In the Summer of 2014 I spent a week at Dartmoor Arts in Drewsteignton, Devon taking part in the Spacial Structures workshop, which was run by Jerry Tate (Architect, Tate Harmer Architects), Geraldine Holland (Architect, Make Do & Draw), Hugh Arnold (Carpenter, Emanuel Hendry Construction Carpentry) and the man with all the skills PJ Dove (Technician, Peter Randall-Page Studio).
I won’t lie, it was a tough six days! We were up at 6am every morning, on site by 6.30am and hard at work until the early evening, but the results were well worth the effort. Despite a few design disagreements we managed to build a pretty impressive bridge. Each night the Dartmoor Arts team provided us with the most delicious food, along with an inspiring lecture, including a standout presentation from Zoe Laughlin (Creative Director, The Institute of Making). The video above (from Tate Harmer Architects) and the pictures below (courtesy of Mike Smallcombe) should give you an idea of the scale of the project. I can often be seen roaming around in a beige hat (it rained, it shined, it was cold and soooo enjoyably muddy).
If you think that you’d like to give it a try, Dartmoor Arts do it every year and they offer bursaries!
Thanks to everyone involved for a brilliant and productive week, especially Hugh, who put me in charge of the circular saw, rar.
I’ve been off the radar for a year for a while… I received a PhD studentship from the AHRC 3D3 Centre for Doctoral Training, so I moved from London to Cornwall to take up a place in the Automatic Research Group at Falmouth University. Then my research group was closed and both my supervisors were made redundant, resulting in cries of “what have I done?!”. Things have gotten a little better, and at the very least I’ve now got a studio. But, it’s hard to understand why any institution would ditch digital craft, particularly given the increasing focus on material computation in architecture.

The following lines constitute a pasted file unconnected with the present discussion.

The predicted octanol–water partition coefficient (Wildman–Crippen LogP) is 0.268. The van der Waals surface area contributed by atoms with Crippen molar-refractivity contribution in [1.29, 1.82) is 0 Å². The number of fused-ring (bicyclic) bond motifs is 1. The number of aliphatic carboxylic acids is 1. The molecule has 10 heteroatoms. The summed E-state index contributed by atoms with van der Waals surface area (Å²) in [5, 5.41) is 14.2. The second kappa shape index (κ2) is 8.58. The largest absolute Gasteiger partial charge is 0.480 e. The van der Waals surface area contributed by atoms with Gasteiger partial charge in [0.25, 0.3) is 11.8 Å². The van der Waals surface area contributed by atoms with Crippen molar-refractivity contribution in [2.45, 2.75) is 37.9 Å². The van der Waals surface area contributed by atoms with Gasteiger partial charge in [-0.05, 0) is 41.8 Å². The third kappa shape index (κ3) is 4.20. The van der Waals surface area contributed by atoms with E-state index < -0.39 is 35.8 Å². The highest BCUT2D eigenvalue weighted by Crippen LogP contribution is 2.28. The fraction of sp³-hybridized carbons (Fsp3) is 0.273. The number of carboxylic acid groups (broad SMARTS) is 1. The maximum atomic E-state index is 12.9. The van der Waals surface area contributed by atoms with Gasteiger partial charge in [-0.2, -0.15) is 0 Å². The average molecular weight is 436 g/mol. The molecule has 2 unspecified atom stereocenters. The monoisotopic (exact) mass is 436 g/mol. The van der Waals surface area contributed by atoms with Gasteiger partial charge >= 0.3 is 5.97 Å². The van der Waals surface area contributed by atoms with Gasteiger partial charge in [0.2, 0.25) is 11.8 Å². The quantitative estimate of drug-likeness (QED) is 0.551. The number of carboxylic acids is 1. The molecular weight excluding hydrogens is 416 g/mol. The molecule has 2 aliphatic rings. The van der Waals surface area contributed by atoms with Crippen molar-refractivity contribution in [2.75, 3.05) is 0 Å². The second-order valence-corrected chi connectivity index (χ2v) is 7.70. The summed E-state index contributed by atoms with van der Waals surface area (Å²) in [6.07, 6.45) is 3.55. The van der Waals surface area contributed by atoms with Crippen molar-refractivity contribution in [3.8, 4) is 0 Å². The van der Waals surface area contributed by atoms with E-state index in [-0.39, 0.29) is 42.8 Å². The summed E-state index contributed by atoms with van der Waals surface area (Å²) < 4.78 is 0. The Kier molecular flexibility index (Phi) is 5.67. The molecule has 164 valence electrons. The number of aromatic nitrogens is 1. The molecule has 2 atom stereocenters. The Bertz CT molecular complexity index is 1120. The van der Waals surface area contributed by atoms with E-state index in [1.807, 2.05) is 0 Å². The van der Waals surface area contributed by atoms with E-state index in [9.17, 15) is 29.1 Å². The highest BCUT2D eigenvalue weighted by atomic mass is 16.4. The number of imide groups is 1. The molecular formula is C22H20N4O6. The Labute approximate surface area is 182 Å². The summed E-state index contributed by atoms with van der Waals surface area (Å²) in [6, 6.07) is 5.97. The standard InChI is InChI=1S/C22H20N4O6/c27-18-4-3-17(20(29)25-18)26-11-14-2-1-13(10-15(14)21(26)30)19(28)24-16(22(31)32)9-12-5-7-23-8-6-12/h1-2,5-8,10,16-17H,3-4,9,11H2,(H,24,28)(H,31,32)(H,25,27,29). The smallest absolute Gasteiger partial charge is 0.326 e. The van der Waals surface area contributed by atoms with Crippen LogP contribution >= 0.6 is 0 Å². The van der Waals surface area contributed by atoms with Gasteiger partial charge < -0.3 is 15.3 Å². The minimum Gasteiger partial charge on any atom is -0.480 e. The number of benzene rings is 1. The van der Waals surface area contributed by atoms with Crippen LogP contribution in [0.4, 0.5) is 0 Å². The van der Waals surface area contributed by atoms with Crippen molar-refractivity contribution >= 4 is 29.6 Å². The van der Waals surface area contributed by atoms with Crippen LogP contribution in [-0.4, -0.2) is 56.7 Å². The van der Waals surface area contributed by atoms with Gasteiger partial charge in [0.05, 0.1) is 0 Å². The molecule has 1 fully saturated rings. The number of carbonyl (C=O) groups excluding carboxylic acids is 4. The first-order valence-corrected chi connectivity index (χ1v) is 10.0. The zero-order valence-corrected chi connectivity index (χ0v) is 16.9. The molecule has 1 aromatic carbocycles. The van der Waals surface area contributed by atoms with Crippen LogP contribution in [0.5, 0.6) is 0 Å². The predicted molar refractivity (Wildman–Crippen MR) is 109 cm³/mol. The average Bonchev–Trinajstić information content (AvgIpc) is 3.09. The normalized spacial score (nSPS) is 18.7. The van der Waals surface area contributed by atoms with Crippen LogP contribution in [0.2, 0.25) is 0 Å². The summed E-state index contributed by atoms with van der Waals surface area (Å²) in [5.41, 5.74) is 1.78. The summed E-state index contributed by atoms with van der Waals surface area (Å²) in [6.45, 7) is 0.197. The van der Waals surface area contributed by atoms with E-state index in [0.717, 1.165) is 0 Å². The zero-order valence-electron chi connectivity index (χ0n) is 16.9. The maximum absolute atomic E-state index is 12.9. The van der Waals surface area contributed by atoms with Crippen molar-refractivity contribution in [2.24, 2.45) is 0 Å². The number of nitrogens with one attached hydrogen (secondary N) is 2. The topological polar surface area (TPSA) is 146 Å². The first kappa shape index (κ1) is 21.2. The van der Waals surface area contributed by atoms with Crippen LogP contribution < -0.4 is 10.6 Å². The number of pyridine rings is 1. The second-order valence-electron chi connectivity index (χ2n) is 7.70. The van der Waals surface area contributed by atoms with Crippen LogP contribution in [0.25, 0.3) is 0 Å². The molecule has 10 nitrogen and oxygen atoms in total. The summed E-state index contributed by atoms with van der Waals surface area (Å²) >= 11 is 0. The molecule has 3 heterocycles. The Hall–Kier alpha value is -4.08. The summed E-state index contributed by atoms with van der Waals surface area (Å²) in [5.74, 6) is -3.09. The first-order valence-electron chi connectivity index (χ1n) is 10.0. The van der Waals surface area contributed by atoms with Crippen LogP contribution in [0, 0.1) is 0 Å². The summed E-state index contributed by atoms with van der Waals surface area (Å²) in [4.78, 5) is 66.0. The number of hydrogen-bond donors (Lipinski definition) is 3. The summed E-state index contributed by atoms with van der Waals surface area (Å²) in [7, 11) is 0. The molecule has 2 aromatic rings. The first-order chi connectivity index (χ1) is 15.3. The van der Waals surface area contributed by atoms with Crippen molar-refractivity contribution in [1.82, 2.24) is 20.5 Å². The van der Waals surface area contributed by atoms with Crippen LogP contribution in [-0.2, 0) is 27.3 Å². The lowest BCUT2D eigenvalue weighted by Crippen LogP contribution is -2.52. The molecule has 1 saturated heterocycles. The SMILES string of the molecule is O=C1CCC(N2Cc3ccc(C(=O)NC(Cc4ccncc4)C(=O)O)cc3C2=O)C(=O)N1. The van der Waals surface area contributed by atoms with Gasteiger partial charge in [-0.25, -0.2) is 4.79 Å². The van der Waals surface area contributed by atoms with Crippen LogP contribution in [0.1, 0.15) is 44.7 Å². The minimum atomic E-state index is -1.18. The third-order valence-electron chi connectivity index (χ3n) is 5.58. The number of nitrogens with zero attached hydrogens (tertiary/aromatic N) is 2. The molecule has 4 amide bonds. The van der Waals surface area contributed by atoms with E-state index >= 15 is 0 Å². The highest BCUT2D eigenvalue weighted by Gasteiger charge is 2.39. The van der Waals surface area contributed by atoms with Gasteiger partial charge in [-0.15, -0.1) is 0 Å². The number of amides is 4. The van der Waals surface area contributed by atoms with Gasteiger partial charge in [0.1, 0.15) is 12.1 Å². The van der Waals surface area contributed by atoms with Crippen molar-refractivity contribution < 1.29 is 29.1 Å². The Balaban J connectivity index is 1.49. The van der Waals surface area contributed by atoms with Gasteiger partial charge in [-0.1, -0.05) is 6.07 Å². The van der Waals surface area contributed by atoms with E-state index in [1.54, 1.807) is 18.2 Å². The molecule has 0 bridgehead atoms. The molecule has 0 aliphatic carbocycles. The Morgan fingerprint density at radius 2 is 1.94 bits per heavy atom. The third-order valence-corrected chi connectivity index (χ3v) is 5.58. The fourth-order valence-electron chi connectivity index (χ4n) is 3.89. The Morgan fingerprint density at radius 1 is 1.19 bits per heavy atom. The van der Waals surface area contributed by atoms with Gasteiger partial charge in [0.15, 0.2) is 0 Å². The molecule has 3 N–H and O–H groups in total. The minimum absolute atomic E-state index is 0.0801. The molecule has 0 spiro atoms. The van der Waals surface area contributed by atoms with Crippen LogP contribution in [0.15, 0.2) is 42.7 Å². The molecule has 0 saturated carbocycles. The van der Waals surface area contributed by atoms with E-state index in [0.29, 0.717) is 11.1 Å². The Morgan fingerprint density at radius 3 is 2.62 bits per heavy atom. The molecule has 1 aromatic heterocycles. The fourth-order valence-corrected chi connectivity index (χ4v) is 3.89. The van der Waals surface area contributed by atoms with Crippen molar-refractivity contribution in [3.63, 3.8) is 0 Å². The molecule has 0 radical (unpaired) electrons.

Life in Cornwall is different. Despite being a strikingly beautiful part of the world this is one of the poorest places in Europe. Here, people work hard for very little reward, and the stark divide between rich and poor is plainly evident, most notably in the housing market. There’s no doubt that adversity breeds ingenuity; scratch the surface in the South West and you’ll find some very resourceful people, doing mind-bending things.
In my first year I’ve been engaged in a lot of form-filling and proposal writing, but I’ve also been making work (films actually) and meeting some brilliant artists and practitioners, so from here on in I’ll be updating this website on a regular basis. If you come across anything of interest feel free to say hello.
The Culture Capital Exchange has just announced the date of their next conference Culture, Creativity and the Academy, 24 July 2014. This time around they’ll be debating issues for the future along with a range of case studies, inspiring stories and networking ops.
Issues to be discussed:
- The opportunities for Higher Education Institutions and Creative and Cultural Industries to collaborate on a new Grand Partnership, underpinned by HEI’s civic role, public engagement strategies and development of innovative collaborative programmes;
- the role which CCIs can play in talent development, enhancing research and joint R&D with universities;
- the opportunity for HEIs to develop mutually beneficial partnerships with CCIs to enhance their impact beyond the Academy and feed into the Agenda for the REF 2020 (Research Excellence Framework);
- policy and funding implications for both sectors;
- inspirational interactive workshops and case studies;
- speed networking.
Last year’s event Research, Creativity & Business 2: Making the Extraordinary was excellent, providing fresh insights on collaboration and innovation.
Registration isn’t open just yet, but if you’re interested in working with partners in Higher Education check out the TCCE website and sign up to their newsletter.